Police have launched an investigation after Brexit Party leader Nigel Farage pledged to “take the knife to pen pushers in Whitehall” while talking to a 500-person-strong audience at a rally in Wales.
Mr Farage’s comments, which were aimed at Britain’s Civil Service, almost immediately drew condemnation. Northern Ireland’s Alliance Party MEP Naomi Long asked police on Twitter if they were planning on investigating “this clear incitement to violence against staff in the civil service.”
Gwent police in Wales responded, saying that, “we have been made aware of comments made last night in Newport and we are looking into these allegations.”
Thank you for your message. We have been made aware of comments made last night in Newport and we are looking into these allegations. Thanks— Gwent Police (@gwentpolice) 28 September 2019
Not everyone appears to agree that Mr Farage's comments merit investigation by the police.
The world has gone mad— jason (@jasonfchef) 28 September 2019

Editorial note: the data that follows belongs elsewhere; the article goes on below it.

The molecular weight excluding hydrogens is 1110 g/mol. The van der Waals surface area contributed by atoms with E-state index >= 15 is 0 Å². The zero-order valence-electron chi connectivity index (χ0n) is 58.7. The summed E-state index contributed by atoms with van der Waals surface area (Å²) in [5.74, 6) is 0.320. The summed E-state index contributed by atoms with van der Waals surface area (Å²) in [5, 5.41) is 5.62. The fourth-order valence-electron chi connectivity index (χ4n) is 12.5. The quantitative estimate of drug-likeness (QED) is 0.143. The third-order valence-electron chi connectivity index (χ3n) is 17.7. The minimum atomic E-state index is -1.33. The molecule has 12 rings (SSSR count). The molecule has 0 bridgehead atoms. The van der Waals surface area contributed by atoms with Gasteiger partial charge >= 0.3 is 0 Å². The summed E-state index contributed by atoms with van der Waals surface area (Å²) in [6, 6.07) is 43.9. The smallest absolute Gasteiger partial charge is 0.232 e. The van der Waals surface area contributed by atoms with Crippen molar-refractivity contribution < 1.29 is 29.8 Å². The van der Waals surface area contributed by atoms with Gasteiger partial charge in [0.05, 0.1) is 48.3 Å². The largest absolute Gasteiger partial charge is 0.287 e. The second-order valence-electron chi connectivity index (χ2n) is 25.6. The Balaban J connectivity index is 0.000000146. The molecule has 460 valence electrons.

Let people just say what they feel in the moment and not be taken out of context
Farage triggers the woke.— rinka the dog (@rinka_dog) 28 September 2019
The news comes amidst increasing concern about the use of incendiary language by MPs in the context of the Brexit debate. On Friday, UK former Home Secretary Amber Rudd accused Prime Minister Boris Johnson of “inciting violence” by calling opposition attempts to delay Brexit a “Surrender Act” and accusing those who support it of “betraying” the people.
Parliamentary anger boiled over earlier on in the week when Labour MP Paula Sherriff announced to MPs that she regularly receives death threats for her Remain stance on Brexit, and that many of those threatening her “quoted his [Johnson’s] words.” However, Johnson struck down the accusation that he employs inflammatory language as “humbug.”
Mr Johnson also irked opposition MPs by openly declaring that the best way to honour the memory of slain Labour MP Jo Cox, who was murdered in 2016 by an English nationalist, was to “deliver Brexit.”
Yet, Mr Farage is himself no stranger to being condemned for employing what some feel to be controversial language. In August while attending the Conservative Political Action Conference in Australia, he said that Prince Harry had “fallen off a cliff” after meeting his new wife Meghan Markle. Labour MP Stephen Doughty subsequently slammed the remark as “laced with barely concealed racism.”